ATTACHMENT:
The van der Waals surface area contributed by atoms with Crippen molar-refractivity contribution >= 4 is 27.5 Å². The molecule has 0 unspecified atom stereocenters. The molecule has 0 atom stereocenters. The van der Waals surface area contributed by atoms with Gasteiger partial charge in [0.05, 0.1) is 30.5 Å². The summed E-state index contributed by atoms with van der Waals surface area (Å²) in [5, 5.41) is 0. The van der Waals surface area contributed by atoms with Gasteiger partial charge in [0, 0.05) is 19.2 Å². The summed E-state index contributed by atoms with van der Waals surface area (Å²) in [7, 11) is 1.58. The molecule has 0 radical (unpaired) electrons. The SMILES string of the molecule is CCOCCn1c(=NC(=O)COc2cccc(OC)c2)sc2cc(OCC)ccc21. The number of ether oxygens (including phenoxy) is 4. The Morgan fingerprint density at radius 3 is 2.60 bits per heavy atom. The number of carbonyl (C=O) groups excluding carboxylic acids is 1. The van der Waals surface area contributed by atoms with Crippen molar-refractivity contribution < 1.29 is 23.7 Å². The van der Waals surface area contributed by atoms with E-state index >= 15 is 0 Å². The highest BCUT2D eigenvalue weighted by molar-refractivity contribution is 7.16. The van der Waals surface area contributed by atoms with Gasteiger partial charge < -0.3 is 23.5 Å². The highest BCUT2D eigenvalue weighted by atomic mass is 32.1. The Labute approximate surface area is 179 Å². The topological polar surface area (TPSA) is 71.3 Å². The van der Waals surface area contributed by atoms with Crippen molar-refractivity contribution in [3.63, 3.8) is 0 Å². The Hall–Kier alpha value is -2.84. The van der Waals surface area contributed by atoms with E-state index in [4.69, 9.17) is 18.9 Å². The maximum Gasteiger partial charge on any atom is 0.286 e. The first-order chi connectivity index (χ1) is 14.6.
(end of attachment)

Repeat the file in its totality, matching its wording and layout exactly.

The van der Waals surface area contributed by atoms with Crippen molar-refractivity contribution >= 4 is 27.5 Å². The molecule has 0 unspecified atom stereocenters. The molecule has 0 atom stereocenters. The van der Waals surface area contributed by atoms with Gasteiger partial charge in [0.05, 0.1) is 30.5 Å². The summed E-state index contributed by atoms with van der Waals surface area (Å²) in [5, 5.41) is 0. The van der Waals surface area contributed by atoms with Gasteiger partial charge in [0, 0.05) is 19.2 Å². The summed E-state index contributed by atoms with van der Waals surface area (Å²) in [7, 11) is 1.58. The molecule has 0 radical (unpaired) electrons. The SMILES string of the molecule is CCOCCn1c(=NC(=O)COc2cccc(OC)c2)sc2cc(OCC)ccc21. The number of ether oxygens (including phenoxy) is 4. The Morgan fingerprint density at radius 3 is 2.60 bits per heavy atom. The number of carbonyl (C=O) groups excluding carboxylic acids is 1. The van der Waals surface area contributed by atoms with Crippen molar-refractivity contribution < 1.29 is 23.7 Å². The van der Waals surface area contributed by atoms with E-state index >= 15 is 0 Å². The highest BCUT2D eigenvalue weighted by molar-refractivity contribution is 7.16. The van der Waals surface area contributed by atoms with Gasteiger partial charge < -0.3 is 23.5 Å². The highest BCUT2D eigenvalue weighted by atomic mass is 32.1. The Labute approximate surface area is 179 Å². The topological polar surface area (TPSA) is 71.3 Å². The van der Waals surface area contributed by atoms with Crippen molar-refractivity contribution in [3.63, 3.8) is 0 Å². The Hall–Kier alpha value is -2.84. The van der Waals surface area contributed by atoms with E-state index in [4.69, 9.17) is 18.9 Å². The maximum Gasteiger partial charge on any atom is 0.286 e. The first-order chi connectivity index (χ1) is 14.6.